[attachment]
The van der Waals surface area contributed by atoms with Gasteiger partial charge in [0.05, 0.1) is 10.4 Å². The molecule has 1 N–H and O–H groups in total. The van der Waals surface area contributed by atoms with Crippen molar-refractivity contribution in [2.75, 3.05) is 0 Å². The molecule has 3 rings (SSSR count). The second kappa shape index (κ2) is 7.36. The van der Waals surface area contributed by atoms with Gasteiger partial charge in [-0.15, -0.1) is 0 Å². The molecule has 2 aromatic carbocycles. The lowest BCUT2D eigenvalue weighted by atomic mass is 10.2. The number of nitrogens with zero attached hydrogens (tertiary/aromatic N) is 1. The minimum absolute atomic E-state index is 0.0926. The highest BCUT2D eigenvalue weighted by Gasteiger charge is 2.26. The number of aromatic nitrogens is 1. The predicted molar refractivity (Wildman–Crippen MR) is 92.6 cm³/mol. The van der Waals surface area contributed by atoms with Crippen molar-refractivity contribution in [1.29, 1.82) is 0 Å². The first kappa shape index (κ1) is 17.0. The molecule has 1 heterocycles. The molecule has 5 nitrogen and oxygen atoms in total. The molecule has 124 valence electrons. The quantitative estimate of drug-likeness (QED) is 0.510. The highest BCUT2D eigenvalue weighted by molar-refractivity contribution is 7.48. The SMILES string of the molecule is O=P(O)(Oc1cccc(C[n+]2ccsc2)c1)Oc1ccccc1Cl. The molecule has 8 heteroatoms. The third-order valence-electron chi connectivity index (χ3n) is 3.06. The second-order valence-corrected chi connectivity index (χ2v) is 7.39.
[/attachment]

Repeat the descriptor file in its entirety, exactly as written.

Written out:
The van der Waals surface area contributed by atoms with Gasteiger partial charge in [0.05, 0.1) is 10.4 Å². The molecule has 1 N–H and O–H groups in total. The van der Waals surface area contributed by atoms with Crippen molar-refractivity contribution in [2.75, 3.05) is 0 Å². The molecule has 3 rings (SSSR count). The second kappa shape index (κ2) is 7.36. The van der Waals surface area contributed by atoms with Gasteiger partial charge in [-0.15, -0.1) is 0 Å². The molecule has 2 aromatic carbocycles. The lowest BCUT2D eigenvalue weighted by atomic mass is 10.2. The number of nitrogens with zero attached hydrogens (tertiary/aromatic N) is 1. The minimum absolute atomic E-state index is 0.0926. The highest BCUT2D eigenvalue weighted by Gasteiger charge is 2.26. The number of aromatic nitrogens is 1. The predicted molar refractivity (Wildman–Crippen MR) is 92.6 cm³/mol. The van der Waals surface area contributed by atoms with Crippen molar-refractivity contribution in [1.29, 1.82) is 0 Å². The first kappa shape index (κ1) is 17.0. The molecule has 1 heterocycles. The molecule has 5 nitrogen and oxygen atoms in total. The molecule has 124 valence electrons. The quantitative estimate of drug-likeness (QED) is 0.510. The highest BCUT2D eigenvalue weighted by molar-refractivity contribution is 7.48. The SMILES string of the molecule is O=P(O)(Oc1cccc(C[n+]2ccsc2)c1)Oc1ccccc1Cl. The molecule has 8 heteroatoms. The third-order valence-electron chi connectivity index (χ3n) is 3.06. The second-order valence-corrected chi connectivity index (χ2v) is 7.39.